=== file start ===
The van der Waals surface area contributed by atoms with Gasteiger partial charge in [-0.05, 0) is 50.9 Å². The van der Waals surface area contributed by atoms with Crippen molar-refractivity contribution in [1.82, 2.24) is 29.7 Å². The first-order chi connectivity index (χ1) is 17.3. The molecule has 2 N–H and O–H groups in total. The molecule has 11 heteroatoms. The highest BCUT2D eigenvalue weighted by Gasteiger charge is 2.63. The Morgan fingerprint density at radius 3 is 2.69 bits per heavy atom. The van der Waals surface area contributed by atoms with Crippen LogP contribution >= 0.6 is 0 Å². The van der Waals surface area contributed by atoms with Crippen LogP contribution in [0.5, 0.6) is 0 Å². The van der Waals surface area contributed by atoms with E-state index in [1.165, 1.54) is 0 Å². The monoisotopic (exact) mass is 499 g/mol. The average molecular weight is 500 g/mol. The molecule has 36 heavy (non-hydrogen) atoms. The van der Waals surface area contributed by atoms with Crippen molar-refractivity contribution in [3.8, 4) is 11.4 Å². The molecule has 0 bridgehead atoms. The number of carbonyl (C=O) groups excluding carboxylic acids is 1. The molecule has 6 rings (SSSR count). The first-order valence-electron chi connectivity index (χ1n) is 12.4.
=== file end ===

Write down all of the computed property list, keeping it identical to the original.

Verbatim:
The van der Waals surface area contributed by atoms with Gasteiger partial charge in [-0.05, 0) is 50.9 Å². The van der Waals surface area contributed by atoms with Crippen molar-refractivity contribution in [1.82, 2.24) is 29.7 Å². The first-order chi connectivity index (χ1) is 17.3. The molecule has 2 N–H and O–H groups in total. The molecule has 11 heteroatoms. The highest BCUT2D eigenvalue weighted by Gasteiger charge is 2.63. The Morgan fingerprint density at radius 3 is 2.69 bits per heavy atom. The van der Waals surface area contributed by atoms with Crippen LogP contribution >= 0.6 is 0 Å². The van der Waals surface area contributed by atoms with Crippen LogP contribution in [0.5, 0.6) is 0 Å². The van der Waals surface area contributed by atoms with E-state index in [1.165, 1.54) is 0 Å². The monoisotopic (exact) mass is 499 g/mol. The average molecular weight is 500 g/mol. The molecule has 36 heavy (non-hydrogen) atoms. The van der Waals surface area contributed by atoms with Crippen molar-refractivity contribution in [3.8, 4) is 11.4 Å². The molecule has 0 bridgehead atoms. The number of carbonyl (C=O) groups excluding carboxylic acids is 1. The molecule has 6 rings (SSSR count). The first-order valence-electron chi connectivity index (χ1n) is 12.4.